As a distraction Judy took a two week trip to Greece. Like so many of us, she returned, and returned.

Enjoying Athens much more than the English countryside, Judy sold everything and moved to Greece in 1976.  Being in another country, and not an English-speaking one (she did take Greek classes offered free at the Greek Forum of Migrants) she found a community in the Multinational Women's Liberation Group. Not yet an avid woman's-libber, Judy put her energy into the production of an essential guide to Athens for English speakers.

The classic Network Directory to Greece, covering everything from doctors and social agencies to butchers’ charts, came out in 1983. In 2017, the remaining copies were acquired and deposited in university archives. These would be a treasure trove of information about the ex-pat world of Athens in the 80's! Through this group Judy made many acquaintances and along the way joined Democrats Abroad GR.

Judy still lives in the wonderful, but crumbling, former schoolhouse she found in the Thission area back then. About five years ago, her landlady died and Judy feared she might be uprooted. In another twist of fate, the son who inherited the property called one day and asked, “Are you any relation to James Blish?” Being a Sci-Fi fan, he happily retained Judy as a tenant. Which brings us to her most recent book, a collection called The Other Side of The Surface.

The title story is a riposte to the famous story by James Blish, “Surface Tension,” which is included in an appendix. In it, James considers a world where humans are transformed into various life forms in order to colonize new planets. The protagonists, now microscopic water creatures, tell the story from the point of view of conqueror or colonizer. Judy takes a different perspective in her title story, telling the same tale from the viewpoint of the rotifers, the enemies. Incredibly, rotifers have hit the news recently as a 24,000 year old frozen sample found in Siberia came back to life in a laboratory!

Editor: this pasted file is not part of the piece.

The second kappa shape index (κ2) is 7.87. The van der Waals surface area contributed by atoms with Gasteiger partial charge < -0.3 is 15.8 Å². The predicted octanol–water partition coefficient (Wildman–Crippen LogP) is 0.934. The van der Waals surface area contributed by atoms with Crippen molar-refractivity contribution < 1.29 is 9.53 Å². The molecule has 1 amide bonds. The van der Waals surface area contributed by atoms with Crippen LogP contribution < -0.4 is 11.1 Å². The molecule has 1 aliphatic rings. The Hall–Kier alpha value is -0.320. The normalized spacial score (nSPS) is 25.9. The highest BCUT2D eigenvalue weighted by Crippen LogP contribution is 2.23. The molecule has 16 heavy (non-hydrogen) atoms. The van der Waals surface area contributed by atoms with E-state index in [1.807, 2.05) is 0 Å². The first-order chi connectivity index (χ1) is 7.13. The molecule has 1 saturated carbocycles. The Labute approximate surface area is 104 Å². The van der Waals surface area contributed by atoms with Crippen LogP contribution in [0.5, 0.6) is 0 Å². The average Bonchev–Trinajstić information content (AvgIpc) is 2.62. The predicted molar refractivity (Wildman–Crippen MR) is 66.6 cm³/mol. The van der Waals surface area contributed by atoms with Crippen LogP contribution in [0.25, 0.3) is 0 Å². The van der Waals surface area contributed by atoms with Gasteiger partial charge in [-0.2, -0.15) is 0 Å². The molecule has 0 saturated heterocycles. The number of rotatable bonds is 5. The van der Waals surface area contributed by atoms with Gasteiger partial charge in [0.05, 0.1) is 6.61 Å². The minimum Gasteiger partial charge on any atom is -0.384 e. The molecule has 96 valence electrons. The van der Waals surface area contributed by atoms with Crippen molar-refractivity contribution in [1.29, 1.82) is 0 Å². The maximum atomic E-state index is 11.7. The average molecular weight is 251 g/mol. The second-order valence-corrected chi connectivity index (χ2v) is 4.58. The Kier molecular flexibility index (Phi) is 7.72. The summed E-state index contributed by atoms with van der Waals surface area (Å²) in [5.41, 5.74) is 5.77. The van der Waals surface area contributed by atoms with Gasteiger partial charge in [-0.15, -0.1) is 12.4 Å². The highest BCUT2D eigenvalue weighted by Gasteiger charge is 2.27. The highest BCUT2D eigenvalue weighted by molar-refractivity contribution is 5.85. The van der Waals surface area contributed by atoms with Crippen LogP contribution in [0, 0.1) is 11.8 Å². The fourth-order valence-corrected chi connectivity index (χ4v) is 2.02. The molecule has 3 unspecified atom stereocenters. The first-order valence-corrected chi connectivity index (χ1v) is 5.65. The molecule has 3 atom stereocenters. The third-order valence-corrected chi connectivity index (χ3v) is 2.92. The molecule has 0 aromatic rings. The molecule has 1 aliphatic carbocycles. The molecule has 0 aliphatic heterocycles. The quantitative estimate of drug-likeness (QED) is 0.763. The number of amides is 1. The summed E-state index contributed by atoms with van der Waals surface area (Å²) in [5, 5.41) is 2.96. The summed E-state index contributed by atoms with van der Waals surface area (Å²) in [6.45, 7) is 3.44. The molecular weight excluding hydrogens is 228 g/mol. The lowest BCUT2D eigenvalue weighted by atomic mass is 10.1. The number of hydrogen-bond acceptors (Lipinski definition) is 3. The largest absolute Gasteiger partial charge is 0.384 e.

And for the Greek point of view, one of the sections of this newest book is called “Mezedakia” and includes the stories, “The Haunting of Ano Paleopolis” and “The Unknown Islands.”

Judy’s Greek point of view, her writing/editing skills, and that habit of looking at things from the other side of the surface have served DA Greece well over the last decade. Whether salads for a July 4th picnic or suggestions on organizing, Judy contributes. When there’s no time to write, she’s proofed articles for newsletters. A wide reader of issues alerts, Judy’s brought them to leadership’s attention or posted in the DAGR Issues group on Facebook. Still a member of the Greek Forum of Migrants, she’s been a main interface on migrant issues. Her interest in environment, plastic pollution in particular, and the young activists driving change, predict involvement in the forming-up global Climate council. Or maybe the also-forming Seniors council … if she can spare time from her next book, the autobiography, which will be a little longer than this article!


It was a treat and privilege interviewing Judy Blish. I only wish I had space to share more – I've left out so much, including the cats! ~ Robin H Rafaelidys, 14 June, 2021